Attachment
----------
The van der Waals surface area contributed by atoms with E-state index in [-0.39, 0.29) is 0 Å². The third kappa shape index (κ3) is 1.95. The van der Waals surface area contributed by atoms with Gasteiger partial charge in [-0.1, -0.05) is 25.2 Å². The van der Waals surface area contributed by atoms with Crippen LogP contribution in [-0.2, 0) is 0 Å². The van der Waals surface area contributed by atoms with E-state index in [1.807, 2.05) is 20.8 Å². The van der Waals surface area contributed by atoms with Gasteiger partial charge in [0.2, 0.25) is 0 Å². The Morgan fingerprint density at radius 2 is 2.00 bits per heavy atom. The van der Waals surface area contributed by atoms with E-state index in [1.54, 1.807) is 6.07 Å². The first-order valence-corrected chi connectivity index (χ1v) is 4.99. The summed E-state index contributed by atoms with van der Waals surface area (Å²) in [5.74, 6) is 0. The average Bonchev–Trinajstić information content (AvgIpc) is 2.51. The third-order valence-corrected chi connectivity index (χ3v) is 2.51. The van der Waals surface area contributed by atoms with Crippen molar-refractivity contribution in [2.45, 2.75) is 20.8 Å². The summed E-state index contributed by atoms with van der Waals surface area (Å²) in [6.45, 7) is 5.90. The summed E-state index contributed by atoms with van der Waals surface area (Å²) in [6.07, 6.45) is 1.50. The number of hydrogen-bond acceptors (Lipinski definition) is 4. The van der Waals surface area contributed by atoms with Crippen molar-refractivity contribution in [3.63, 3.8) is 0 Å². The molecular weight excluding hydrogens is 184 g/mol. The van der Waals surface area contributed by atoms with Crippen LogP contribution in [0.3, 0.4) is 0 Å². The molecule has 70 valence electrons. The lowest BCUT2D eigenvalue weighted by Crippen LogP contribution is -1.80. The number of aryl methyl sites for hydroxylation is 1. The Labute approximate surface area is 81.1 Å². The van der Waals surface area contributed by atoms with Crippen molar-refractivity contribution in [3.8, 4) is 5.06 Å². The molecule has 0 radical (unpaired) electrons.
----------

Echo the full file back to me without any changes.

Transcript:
The van der Waals surface area contributed by atoms with E-state index in [-0.39, 0.29) is 0 Å². The third kappa shape index (κ3) is 1.95. The van der Waals surface area contributed by atoms with Gasteiger partial charge in [-0.1, -0.05) is 25.2 Å². The van der Waals surface area contributed by atoms with Crippen LogP contribution in [-0.2, 0) is 0 Å². The van der Waals surface area contributed by atoms with E-state index in [1.807, 2.05) is 20.8 Å². The van der Waals surface area contributed by atoms with Gasteiger partial charge in [0.2, 0.25) is 0 Å². The Morgan fingerprint density at radius 2 is 2.00 bits per heavy atom. The van der Waals surface area contributed by atoms with E-state index in [1.54, 1.807) is 6.07 Å². The first-order valence-corrected chi connectivity index (χ1v) is 4.99. The summed E-state index contributed by atoms with van der Waals surface area (Å²) in [5.74, 6) is 0. The average Bonchev–Trinajstić information content (AvgIpc) is 2.51. The third-order valence-corrected chi connectivity index (χ3v) is 2.51. The van der Waals surface area contributed by atoms with Crippen molar-refractivity contribution in [2.45, 2.75) is 20.8 Å². The summed E-state index contributed by atoms with van der Waals surface area (Å²) in [6.45, 7) is 5.90. The summed E-state index contributed by atoms with van der Waals surface area (Å²) in [6.07, 6.45) is 1.50. The number of hydrogen-bond acceptors (Lipinski definition) is 4. The van der Waals surface area contributed by atoms with Crippen molar-refractivity contribution in [3.63, 3.8) is 0 Å². The molecular weight excluding hydrogens is 184 g/mol. The van der Waals surface area contributed by atoms with Crippen LogP contribution in [0.3, 0.4) is 0 Å². The molecule has 70 valence electrons. The lowest BCUT2D eigenvalue weighted by Crippen LogP contribution is -1.80. The number of aryl methyl sites for hydroxylation is 1. The Labute approximate surface area is 81.1 Å². The van der Waals surface area contributed by atoms with Crippen molar-refractivity contribution in [3.8, 4) is 5.06 Å². The molecule has 0 radical (unpaired) electrons.